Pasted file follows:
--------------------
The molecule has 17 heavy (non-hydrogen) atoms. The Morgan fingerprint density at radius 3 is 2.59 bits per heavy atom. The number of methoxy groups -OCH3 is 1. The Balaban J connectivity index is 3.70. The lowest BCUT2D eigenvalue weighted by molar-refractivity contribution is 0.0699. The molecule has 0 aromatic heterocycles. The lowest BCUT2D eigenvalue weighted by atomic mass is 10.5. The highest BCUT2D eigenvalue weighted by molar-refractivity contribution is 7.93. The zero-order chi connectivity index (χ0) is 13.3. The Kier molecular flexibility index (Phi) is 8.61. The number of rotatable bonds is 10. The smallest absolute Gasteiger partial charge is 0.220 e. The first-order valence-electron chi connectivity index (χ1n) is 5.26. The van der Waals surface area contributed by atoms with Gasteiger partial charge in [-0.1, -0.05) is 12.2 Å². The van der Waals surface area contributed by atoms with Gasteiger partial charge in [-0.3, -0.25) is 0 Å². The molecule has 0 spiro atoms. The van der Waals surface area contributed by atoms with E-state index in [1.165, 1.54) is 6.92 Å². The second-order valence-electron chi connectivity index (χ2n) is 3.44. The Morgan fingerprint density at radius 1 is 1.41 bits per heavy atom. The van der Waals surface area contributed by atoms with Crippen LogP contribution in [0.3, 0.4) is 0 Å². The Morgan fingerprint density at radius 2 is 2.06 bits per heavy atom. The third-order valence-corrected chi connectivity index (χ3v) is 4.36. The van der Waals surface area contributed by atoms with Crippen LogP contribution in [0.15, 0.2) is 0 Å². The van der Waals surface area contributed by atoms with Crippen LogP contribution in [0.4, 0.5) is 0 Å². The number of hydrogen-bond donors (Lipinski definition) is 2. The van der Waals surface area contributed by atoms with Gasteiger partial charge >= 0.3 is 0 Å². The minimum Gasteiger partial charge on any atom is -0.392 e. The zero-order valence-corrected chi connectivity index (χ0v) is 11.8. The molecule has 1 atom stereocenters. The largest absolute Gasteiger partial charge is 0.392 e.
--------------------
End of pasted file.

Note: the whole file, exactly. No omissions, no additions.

The molecule has 17 heavy (non-hydrogen) atoms. The Morgan fingerprint density at radius 3 is 2.59 bits per heavy atom. The number of methoxy groups -OCH3 is 1. The Balaban J connectivity index is 3.70. The lowest BCUT2D eigenvalue weighted by molar-refractivity contribution is 0.0699. The molecule has 0 aromatic heterocycles. The lowest BCUT2D eigenvalue weighted by atomic mass is 10.5. The highest BCUT2D eigenvalue weighted by molar-refractivity contribution is 7.93. The zero-order chi connectivity index (χ0) is 13.3. The Kier molecular flexibility index (Phi) is 8.61. The number of rotatable bonds is 10. The smallest absolute Gasteiger partial charge is 0.220 e. The first-order valence-electron chi connectivity index (χ1n) is 5.26. The van der Waals surface area contributed by atoms with Gasteiger partial charge in [-0.1, -0.05) is 12.2 Å². The van der Waals surface area contributed by atoms with Gasteiger partial charge in [-0.3, -0.25) is 0 Å². The molecule has 0 spiro atoms. The van der Waals surface area contributed by atoms with E-state index in [1.165, 1.54) is 6.92 Å². The second-order valence-electron chi connectivity index (χ2n) is 3.44. The Morgan fingerprint density at radius 1 is 1.41 bits per heavy atom. The van der Waals surface area contributed by atoms with Crippen LogP contribution in [0.3, 0.4) is 0 Å². The Morgan fingerprint density at radius 2 is 2.06 bits per heavy atom. The third-order valence-corrected chi connectivity index (χ3v) is 4.36. The van der Waals surface area contributed by atoms with Crippen LogP contribution in [0.15, 0.2) is 0 Å². The van der Waals surface area contributed by atoms with Crippen LogP contribution in [0.4, 0.5) is 0 Å². The number of hydrogen-bond donors (Lipinski definition) is 2. The van der Waals surface area contributed by atoms with Gasteiger partial charge >= 0.3 is 0 Å². The minimum Gasteiger partial charge on any atom is -0.392 e. The zero-order valence-corrected chi connectivity index (χ0v) is 11.8. The molecule has 1 atom stereocenters. The largest absolute Gasteiger partial charge is 0.392 e.